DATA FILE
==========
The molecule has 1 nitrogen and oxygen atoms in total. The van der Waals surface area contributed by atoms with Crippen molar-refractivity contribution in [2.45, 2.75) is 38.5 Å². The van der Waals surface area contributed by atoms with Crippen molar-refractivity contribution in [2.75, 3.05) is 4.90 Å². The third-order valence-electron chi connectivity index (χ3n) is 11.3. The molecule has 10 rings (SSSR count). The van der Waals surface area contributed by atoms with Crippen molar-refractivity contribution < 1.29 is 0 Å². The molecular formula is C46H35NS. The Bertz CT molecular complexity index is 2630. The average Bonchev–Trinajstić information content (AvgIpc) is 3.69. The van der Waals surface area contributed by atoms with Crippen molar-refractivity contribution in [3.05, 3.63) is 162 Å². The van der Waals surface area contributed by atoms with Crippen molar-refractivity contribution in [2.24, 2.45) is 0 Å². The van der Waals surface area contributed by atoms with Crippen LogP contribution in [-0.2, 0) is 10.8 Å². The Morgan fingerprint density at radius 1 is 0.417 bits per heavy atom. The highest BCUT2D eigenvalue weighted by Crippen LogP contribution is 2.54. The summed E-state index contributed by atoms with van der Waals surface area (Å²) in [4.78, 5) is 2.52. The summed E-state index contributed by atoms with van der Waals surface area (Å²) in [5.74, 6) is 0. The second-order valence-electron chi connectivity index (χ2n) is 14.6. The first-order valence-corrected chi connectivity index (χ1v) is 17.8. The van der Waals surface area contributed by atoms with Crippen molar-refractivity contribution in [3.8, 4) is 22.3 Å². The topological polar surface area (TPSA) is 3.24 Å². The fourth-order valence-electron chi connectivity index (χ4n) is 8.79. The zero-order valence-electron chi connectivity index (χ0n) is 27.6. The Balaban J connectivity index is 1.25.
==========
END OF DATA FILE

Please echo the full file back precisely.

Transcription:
The molecule has 1 nitrogen and oxygen atoms in total. The van der Waals surface area contributed by atoms with Crippen molar-refractivity contribution in [2.45, 2.75) is 38.5 Å². The van der Waals surface area contributed by atoms with Crippen molar-refractivity contribution in [2.75, 3.05) is 4.90 Å². The third-order valence-electron chi connectivity index (χ3n) is 11.3. The molecule has 10 rings (SSSR count). The van der Waals surface area contributed by atoms with Crippen molar-refractivity contribution < 1.29 is 0 Å². The molecular formula is C46H35NS. The Bertz CT molecular complexity index is 2630. The average Bonchev–Trinajstić information content (AvgIpc) is 3.69. The van der Waals surface area contributed by atoms with Crippen molar-refractivity contribution in [3.05, 3.63) is 162 Å². The van der Waals surface area contributed by atoms with Crippen molar-refractivity contribution in [2.24, 2.45) is 0 Å². The van der Waals surface area contributed by atoms with Crippen LogP contribution in [-0.2, 0) is 10.8 Å². The Morgan fingerprint density at radius 1 is 0.417 bits per heavy atom. The highest BCUT2D eigenvalue weighted by Crippen LogP contribution is 2.54. The summed E-state index contributed by atoms with van der Waals surface area (Å²) in [4.78, 5) is 2.52. The summed E-state index contributed by atoms with van der Waals surface area (Å²) in [5.74, 6) is 0. The second-order valence-electron chi connectivity index (χ2n) is 14.6. The first-order valence-corrected chi connectivity index (χ1v) is 17.8. The van der Waals surface area contributed by atoms with Crippen molar-refractivity contribution in [3.8, 4) is 22.3 Å². The topological polar surface area (TPSA) is 3.24 Å². The fourth-order valence-electron chi connectivity index (χ4n) is 8.79. The zero-order valence-electron chi connectivity index (χ0n) is 27.6. The Balaban J connectivity index is 1.25.